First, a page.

Features

Professor Selected for Course on Dietary Supplements at National Institutes of Health

Andrea Boyar
Dr. Andrea Boyar
Fifty-two percent of adult Americans say they are taking vitamins, minerals, or other dietary supplements—and so do a third of U.S. children. To learn more about this burgeoning, $23.7 billion industry, eighty faculty members and graduate students, including Dr. Andrea Boyar, chair of Lehman's Health Sciences Department, were recently invited by the National Institutes of Health (N.I.H.) to an intensive, week-long course on these products.

Dr. Boyar also teaches in Lehman's Dietetics, Foods, and Nutrition program. At the course, held at N.I.H. headquarters in Bethesda, Md., she heard from representatives of Congress and other groups that study, advocate, or educate about dietary supplements. Also speaking were experts from the N.I.H., academic institutions, and Federal regulatory agencies such as the U.S. Food and Drug Administration and Federal Trade Commission.

The goal was to give academics with a serious interest in this area both essential knowledge of dietary supplements and a thorough overview of the issues, concepts, and controversies surrounding them.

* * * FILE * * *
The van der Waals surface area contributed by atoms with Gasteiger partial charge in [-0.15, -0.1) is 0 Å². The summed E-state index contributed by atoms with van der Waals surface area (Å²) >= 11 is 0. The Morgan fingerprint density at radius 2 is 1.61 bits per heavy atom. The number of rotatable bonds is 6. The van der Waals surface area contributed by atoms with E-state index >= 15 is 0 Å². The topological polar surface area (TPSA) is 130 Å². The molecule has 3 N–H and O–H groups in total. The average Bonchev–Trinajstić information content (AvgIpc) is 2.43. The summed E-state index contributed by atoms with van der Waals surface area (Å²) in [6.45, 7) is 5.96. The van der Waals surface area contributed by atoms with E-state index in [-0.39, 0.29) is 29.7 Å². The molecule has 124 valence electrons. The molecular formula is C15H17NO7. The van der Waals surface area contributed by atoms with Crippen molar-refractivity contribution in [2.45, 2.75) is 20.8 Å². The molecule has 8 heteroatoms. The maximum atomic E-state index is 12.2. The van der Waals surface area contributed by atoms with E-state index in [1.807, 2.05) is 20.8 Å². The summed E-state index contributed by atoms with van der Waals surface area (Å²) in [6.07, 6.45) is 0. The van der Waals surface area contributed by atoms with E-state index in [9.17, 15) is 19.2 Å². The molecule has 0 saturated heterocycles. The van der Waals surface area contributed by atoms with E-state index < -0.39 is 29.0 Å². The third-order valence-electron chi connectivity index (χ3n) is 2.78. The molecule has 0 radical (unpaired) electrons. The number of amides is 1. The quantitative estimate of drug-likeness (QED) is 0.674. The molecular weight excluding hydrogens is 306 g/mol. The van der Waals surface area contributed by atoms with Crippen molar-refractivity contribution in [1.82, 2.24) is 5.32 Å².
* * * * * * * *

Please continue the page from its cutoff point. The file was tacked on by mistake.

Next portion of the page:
"We want to position our students as future professionals who are able to guide people to the safe and effective use of these products," Dr. Boyar explained, adding that she plans to eventually create a separate course on dietary supplements at Lehman.

The practicum also emphasized the importance of scientific investigations to evaluate the efficacy, safety, and value of these products for health promotion and disease prevention and treatment, as well as how to carry out this type of research.

A registered dietitian and certified dietitian-nutritionist, Dr. Boyar holds a doctorate from Cornell University and has been a member of the Lehman faculty since 1986. Her research interests include the study of disease prevention through nutrition. She recently spearheaded the creation of Lehman’s first organic vegetable garden, which she hopes will educate people about healthy food choices and promote the idea of eating locally.